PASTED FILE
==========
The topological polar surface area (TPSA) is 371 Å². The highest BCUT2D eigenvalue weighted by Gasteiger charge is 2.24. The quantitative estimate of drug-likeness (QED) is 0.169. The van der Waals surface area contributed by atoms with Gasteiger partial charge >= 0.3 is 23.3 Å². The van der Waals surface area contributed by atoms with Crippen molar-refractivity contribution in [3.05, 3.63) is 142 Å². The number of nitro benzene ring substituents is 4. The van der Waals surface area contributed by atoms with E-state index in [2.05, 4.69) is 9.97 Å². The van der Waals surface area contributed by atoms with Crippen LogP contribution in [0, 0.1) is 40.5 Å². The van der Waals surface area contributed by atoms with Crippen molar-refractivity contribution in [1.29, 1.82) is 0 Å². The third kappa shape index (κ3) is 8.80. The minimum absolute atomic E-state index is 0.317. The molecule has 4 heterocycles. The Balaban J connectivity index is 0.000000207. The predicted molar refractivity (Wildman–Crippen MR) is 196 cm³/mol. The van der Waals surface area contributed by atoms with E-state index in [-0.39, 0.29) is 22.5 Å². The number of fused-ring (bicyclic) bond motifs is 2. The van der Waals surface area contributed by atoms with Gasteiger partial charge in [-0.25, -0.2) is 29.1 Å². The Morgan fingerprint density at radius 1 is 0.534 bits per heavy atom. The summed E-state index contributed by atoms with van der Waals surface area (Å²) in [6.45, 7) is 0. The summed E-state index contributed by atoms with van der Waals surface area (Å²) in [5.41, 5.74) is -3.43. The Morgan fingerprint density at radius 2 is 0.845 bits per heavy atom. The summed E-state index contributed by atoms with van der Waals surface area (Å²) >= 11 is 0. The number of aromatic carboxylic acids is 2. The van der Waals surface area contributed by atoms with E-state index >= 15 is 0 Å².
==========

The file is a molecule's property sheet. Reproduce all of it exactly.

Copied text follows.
The topological polar surface area (TPSA) is 371 Å². The highest BCUT2D eigenvalue weighted by Gasteiger charge is 2.24. The quantitative estimate of drug-likeness (QED) is 0.169. The van der Waals surface area contributed by atoms with Gasteiger partial charge >= 0.3 is 23.3 Å². The van der Waals surface area contributed by atoms with Crippen molar-refractivity contribution in [3.05, 3.63) is 142 Å². The number of nitro benzene ring substituents is 4. The van der Waals surface area contributed by atoms with E-state index in [2.05, 4.69) is 9.97 Å². The van der Waals surface area contributed by atoms with Crippen LogP contribution in [0, 0.1) is 40.5 Å². The van der Waals surface area contributed by atoms with Crippen molar-refractivity contribution in [1.29, 1.82) is 0 Å². The third kappa shape index (κ3) is 8.80. The minimum absolute atomic E-state index is 0.317. The molecule has 4 heterocycles. The Balaban J connectivity index is 0.000000207. The predicted molar refractivity (Wildman–Crippen MR) is 196 cm³/mol. The van der Waals surface area contributed by atoms with E-state index in [-0.39, 0.29) is 22.5 Å². The number of fused-ring (bicyclic) bond motifs is 2. The van der Waals surface area contributed by atoms with Gasteiger partial charge in [-0.25, -0.2) is 29.1 Å². The Morgan fingerprint density at radius 1 is 0.534 bits per heavy atom. The summed E-state index contributed by atoms with van der Waals surface area (Å²) in [6.45, 7) is 0. The summed E-state index contributed by atoms with van der Waals surface area (Å²) in [5.41, 5.74) is -3.43. The Morgan fingerprint density at radius 2 is 0.845 bits per heavy atom. The summed E-state index contributed by atoms with van der Waals surface area (Å²) >= 11 is 0. The number of aromatic carboxylic acids is 2. The van der Waals surface area contributed by atoms with E-state index >= 15 is 0 Å².